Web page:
Sunlight readability is also rather good. The auto brightness works well to quickly adjust to different lighting conditions, and the screen is bright enough to be read even in direct sunlight.
Overall, despite not having one of the sharpest displays in the market, the HTC Desire 816’s screen doesn’t disappoint. It’s sharp, bright, with great viewing angles and good colour reproduction. The low pixel count may put some people off, especially considering that Retina-level pixel densities are considered the bare-minimum nowadays, and 1080p being an industry standard that we are already starting to move away from.
Devices such as the LG G3 and the Oppo Find 7 have 2K resolution (1440p) displays, and about twice the pixel density than the 816. But for those of you who aren’t chasing the latest and greatest, the Desire 816 provides a generally decent viewing experience.
BOOMSOUND AND AUDIO QUALITY
The inclusion of the trademark Boomsound speakers on their mid range devices was a smart move by HTC, giving their phones an edge over the competition.
Audio from the front facing speakers is extremely, extremely loud. Just how loud is it? Let’s just say with the Desire 816’s speakers you don’t need to carry around portable Bluetooth speakers anymore for most occasions. Audio quality is good too. You’d expect something blasting this loud to have a great deal of distortion in audio playback, but this was hardly the case with the Desire. Like someone recently said, “Sound blasting directly at your face is the only way to go”. HTC’s Boomsound speakers deliver.
However, the same cannot be said when listening to the device through headphones. More often than not, in its attempt to create more impactful basses, Boomsound heavily distorts the music being played, making tracks sound extremely unnatural. Linkin Park’s “Lost In The Echo” just came out all wrong, and sounded nothing like what it was supposed to sound like, with Boomsound spazzing on when the heavy guitars are playing and off when they’re not. Let’s just say that when listening to the device via earphones, I kept Boomsound off all the time.
A 2600mAh battery is rather small for a phablet, and one wouldn’t expect it to last long. In day-to-day usage, we found the Desire 816 to perform rather well, with the battery lasting my typical day, which consists of plenty of web browsing and frequent WhatsApping. By the end of the day I would typically get around 30% of battery left. It’s nothing exceptional but it should be fine for the average user – provided you don’t game.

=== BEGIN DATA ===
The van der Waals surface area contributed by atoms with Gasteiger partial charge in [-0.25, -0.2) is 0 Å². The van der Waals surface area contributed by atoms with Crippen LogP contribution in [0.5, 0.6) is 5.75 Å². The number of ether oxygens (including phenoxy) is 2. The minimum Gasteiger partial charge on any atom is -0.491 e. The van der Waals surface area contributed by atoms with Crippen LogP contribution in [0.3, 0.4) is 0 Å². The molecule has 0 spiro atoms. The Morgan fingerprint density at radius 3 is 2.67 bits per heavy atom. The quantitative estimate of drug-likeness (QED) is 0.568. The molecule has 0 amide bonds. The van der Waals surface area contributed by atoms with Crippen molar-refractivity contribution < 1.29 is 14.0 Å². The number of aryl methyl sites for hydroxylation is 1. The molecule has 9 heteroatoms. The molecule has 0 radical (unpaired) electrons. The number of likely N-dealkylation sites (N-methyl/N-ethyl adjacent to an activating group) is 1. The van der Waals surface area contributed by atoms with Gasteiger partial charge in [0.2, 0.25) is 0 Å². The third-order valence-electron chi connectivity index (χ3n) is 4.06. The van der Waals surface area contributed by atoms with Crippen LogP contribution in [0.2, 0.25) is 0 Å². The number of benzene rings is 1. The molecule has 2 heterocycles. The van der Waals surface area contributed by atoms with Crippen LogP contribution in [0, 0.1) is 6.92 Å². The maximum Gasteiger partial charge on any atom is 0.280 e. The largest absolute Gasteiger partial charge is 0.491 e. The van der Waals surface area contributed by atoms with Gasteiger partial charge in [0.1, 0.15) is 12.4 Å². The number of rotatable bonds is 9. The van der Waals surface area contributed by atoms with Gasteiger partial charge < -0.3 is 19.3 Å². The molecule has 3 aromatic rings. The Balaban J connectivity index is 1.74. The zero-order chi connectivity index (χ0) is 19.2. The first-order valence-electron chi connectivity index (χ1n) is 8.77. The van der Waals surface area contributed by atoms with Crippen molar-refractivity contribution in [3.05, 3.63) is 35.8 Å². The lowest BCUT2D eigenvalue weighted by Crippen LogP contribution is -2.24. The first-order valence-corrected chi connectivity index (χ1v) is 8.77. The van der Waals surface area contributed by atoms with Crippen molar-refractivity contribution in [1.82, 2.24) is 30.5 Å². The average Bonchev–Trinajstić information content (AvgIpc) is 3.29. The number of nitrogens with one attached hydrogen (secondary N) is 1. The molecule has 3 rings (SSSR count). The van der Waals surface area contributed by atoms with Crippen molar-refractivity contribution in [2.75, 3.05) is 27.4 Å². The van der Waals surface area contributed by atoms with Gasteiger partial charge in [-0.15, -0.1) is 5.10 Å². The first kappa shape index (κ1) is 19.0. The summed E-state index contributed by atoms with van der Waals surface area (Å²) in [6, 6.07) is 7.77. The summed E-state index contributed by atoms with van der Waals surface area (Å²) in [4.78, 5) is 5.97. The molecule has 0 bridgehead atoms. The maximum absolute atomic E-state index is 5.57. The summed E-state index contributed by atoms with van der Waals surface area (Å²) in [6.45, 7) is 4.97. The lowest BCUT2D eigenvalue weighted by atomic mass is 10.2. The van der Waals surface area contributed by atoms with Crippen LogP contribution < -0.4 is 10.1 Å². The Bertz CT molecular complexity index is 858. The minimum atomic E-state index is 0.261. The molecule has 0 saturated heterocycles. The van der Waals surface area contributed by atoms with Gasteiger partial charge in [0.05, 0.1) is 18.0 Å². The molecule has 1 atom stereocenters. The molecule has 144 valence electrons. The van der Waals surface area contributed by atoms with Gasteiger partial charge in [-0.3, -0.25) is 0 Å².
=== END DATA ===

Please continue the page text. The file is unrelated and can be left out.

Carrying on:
We ran our daily usage test on the Desire 816, and it did much better than we were expecting – though screen-on time took a hit. We used the device in the following situations, but it ran out of juice 30 mins into the movie:
- 1 hour LTE web browsing
- 1 hour WiFi web browsing
- 1 hour WiFi YouTube video streaming (720p)
- 2 hour 720p movie
- 30 minutes light gaming (Angry Birds Rio)
- Standby idling under STAMINA mode
Furthermore, if you want to get some extra juice out of the phablet, HTC has provided Power Saving and Extreme Power Saving modes, the latter being able to reduce the home screen into a simple layout with 5 pre-selected apps. Functionality is severely limited in this mode, but it’ll give you what you need to squeeze that extra bit of juice out of battery.
CAMERA AND VIDEO QUALITY
Surprisingly, HTC abandoned its 4MP UltraPixel camera for a 13 MP unit. Ironically, most people would prefer this camera to the one on the flagship One (M8), as it has triple the resolution, and boy has it paid off – the Desire 816 camera produces surprisingly good photos. In fact, they are unlike anything we’ve seen from an HTC phone. It’s a clear departure from the image processing of old.
HTC has finally nailed it. The photos produced by this 13MP camera may not be the sharpest or the noiseless ones we’ve seen, but they exhibit extremely well-tuned rendering. The image processing is so mature that it’s like HTC has brought somebody from the iPhone’s team to work on the software side of things.
The only complaint that I have about the image quality is that shots taken in direct light leads to the auto white balance being wildly out of whack. It’s obvious that there’s still some room for improvement in HTC’s post image editing software, as you can see here.
Being a Sony and Nokia user, I’m used to a physical shutter key on my phones. Unfortunately the Desire 816 lacks such a button, which makes taking photos all the more difficult on a handset of this size. The good news is that the volume rocker can be configured to act as a shutter key, if you wish. This, however, is a problem in itself as right handers would normally hold the phone horizontally in a way such that the bottom of the phone rests on their right hand.